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How switching to grass-fed meat can help you burn fat.

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How switching to grass-fed meat can help you burn fat.

This statement may ellicit a double-whammy 'whaaaaaaaat?!' from some. Red meat has long been the butt of conventional health advice - bad! Artery clogging! Colon-eroding! To paint it as a health food is still met with raised eyebrows. And drawing the distinction between conventional and grass-fed & finished takes the idea one step further - into unchartered pastures. Proposing that red meat can not only be healthful but can potentially ASSIST with weight loss is a truth, as yet, universally unacknowledged.


Except for the Enliven tribe! We know you lot are savvy, well-read and health-conscious folk. Instead of backing away slowly, you're likely on board with the latest - everything we thought we knew about nutrition is wrong, and Grandma had it sorted. It should come as no surprise to you that red meat contains beneficial compounds that foster health & vitality - not supress it. As long as the animal was healthy, that is. Enter: grass-fed & finished meat.


How grass-fed & finished meat can help your body burn fat


We've already covered why cholesterol ain't the bad guy, and how foods such as butter make our bodies sing - so you're up to speed with saturated fats being maaaarvelous for us (not diabolical disease-promoting agents). There's a specific type of fat in grass-fed meats (and also in high-quality dairy products) called conjugated linoleic acid - or CLA. This fatty acid is found in 3-5 times higher concentrations in animals grazing on pasture as opposed to those fed grain-based or supplemented diets (1).


CLA has been shown to increase our basal metabolic rate & preserve a better muscle:fat ratio (2).


It may also increase muscle strength & exercise endurance (3).


While CLA primes your body to use food efficiently for fuel - not store it as fat - you'll also be working out harder. Two birds, one dumbell - as the saying goes.




What else is good about CLA?


The benefits of CLA don't stop at weight management.


It's been pinned as a potent anti-cancer compound, not only preventing cancer but reducing existing tumors (4). This has been demonstrated specifically in breast, colorectal, lung, skin & stomach (5).


It may help those with insulin resistance (6). CLA was shown to exhibit similar effects to synthetic diabetic drugs, and helped in proper glucose management.


Oh, and then there are the studies detailing benefits for asthma, inflammatory bowel-disease, arthritis, brain health & allergies. Y'know, nothing major.


But...the animal must have eaten grass!


Ruminants & cud-chewing animals such as cows, goats & sheep have specific microorganisms in their stomachs that convert oleic acid (a type of fatty acid) into CLA. This only happens when they have the necessary input: fresh, green, rapidly-growing grass.


Studies found that the more dried food and/or grain supplementation an animal was given, the lower the CLA (and Omega-3) content of their meat (7).


The moral of the story?


There is infinite value in eating organic/free-range/grass-fed. It goes beyond taste & fashion and extends to the subtlest, most profound health benefits. We share articles about specific nutrients & scientific findings not to fixate on the minutiae, but to feed into a bigger vision. One that sees naturally farmed produce as always superior to environmentally un-friendly, mass-produced, pesticide-laden & rapidly consumed fare. We're unearthing facts to confirm this every day - yet the moral is always the same: what is good for the world is good for us, and vice versa. The fact that it can help make us leaner is pretty nice too!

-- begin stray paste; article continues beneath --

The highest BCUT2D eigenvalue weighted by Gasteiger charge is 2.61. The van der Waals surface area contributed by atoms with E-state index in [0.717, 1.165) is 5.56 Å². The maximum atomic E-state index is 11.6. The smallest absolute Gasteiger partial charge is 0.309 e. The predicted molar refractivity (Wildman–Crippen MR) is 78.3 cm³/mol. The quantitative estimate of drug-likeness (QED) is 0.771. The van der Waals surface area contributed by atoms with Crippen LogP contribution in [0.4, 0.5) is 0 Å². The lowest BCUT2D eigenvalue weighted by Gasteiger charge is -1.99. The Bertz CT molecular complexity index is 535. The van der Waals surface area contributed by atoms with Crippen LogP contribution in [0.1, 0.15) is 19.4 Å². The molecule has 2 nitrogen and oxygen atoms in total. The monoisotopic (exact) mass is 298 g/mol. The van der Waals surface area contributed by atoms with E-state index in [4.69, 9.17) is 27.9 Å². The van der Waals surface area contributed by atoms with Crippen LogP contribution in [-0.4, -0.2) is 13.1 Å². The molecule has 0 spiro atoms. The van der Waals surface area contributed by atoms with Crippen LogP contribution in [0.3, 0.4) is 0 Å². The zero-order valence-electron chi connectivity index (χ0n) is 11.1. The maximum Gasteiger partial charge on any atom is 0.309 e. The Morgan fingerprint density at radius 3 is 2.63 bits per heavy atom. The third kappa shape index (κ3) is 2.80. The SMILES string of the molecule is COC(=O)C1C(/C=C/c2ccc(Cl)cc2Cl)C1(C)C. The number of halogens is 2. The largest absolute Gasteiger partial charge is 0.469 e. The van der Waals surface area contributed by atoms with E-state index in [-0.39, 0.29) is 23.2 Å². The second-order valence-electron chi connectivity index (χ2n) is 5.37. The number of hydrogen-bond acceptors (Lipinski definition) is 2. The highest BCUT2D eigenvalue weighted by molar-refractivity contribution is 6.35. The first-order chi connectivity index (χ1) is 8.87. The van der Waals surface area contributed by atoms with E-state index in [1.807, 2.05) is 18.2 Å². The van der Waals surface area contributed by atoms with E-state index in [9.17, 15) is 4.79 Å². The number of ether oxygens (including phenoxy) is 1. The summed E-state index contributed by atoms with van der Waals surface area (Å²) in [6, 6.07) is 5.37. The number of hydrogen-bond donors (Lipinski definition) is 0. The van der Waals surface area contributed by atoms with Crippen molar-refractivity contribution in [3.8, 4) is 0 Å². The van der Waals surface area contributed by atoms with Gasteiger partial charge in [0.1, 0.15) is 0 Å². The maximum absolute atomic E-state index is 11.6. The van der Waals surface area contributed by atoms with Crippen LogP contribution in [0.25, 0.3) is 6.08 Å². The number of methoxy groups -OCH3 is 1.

(You can check out all our favourite grocery items - including the very best local, grass-fed meat - at our Enliven Organics store. We've collected all our favourite staples, spices, household goods, supplements & treats in one convenient location. And ordering's a breeze!)




1. Dhiman, T. R., G. R. Anand, et al. (1999). "Conjugated linoleic acid content of milk from cows fed different diets." J Dairy Sci 82(10): 2146-56. Interestingly, when the pasture was machine-harvested and then fed to the animals as hay, the cows produced far less CLA than when they were grazing on that pasture, even though the hay was made from the very same grass. The fat that the animals use to produce CLA is oxidized during the wilting, drying process. For maximum CLA, animals need to be grazing living pasture.


2. Atkinson R. L. Conjugated linoleic acid for altering body composition and treating obesity. Advances in Conjugated Linoleic Acid Research (AOCS Press, Champaign, IL). 1999; 1:328-353


3. Farreira M., Kreider R., Wilson M., Effects of CLA supplementation during resistance training on body composition and strength. J. Strength Conditioning Res. 1998; 33:521-7


4. Ip, C, J.A. Scimeca, et al. (1994) "Conjugated linoleic acid. A powerful anti-carcinogen from animal fat sources." p. 1053. Cancer 74(3 suppl):1050-4.


5. Aro, A., S. Mannisto, I. Salminen, M. L. Ovaskainen, V. Kataja, and M. Uusitupa. "Inverse Association between Dietary and Serum Conjugated Linoleic Acid and Risk of Breast Cancer in Postmenopausal Women." Nutr Cancer 38, no. 2 (2000): 151-7.


6. Choi JS, Koh IU, Jung MH, Song J. Effects of three different conjugated linoleic acid preparations on insulin signalling, fat oxidation and mitochondrial function in rats fed a high-fat diet.  British Journal of Nutrition. 2007 Aug;98(2):264-75.


7. Ponnampalam EN1, Mann NJ, Sinclair AJ. Effect of feeding systems on omega-3 fatty acids, conjugated linoleic acid and trans fatty acids in Australian beef cuts: potential impact on human health, Asia Pac J Clin Nutr. 2006;15(1):21-9.




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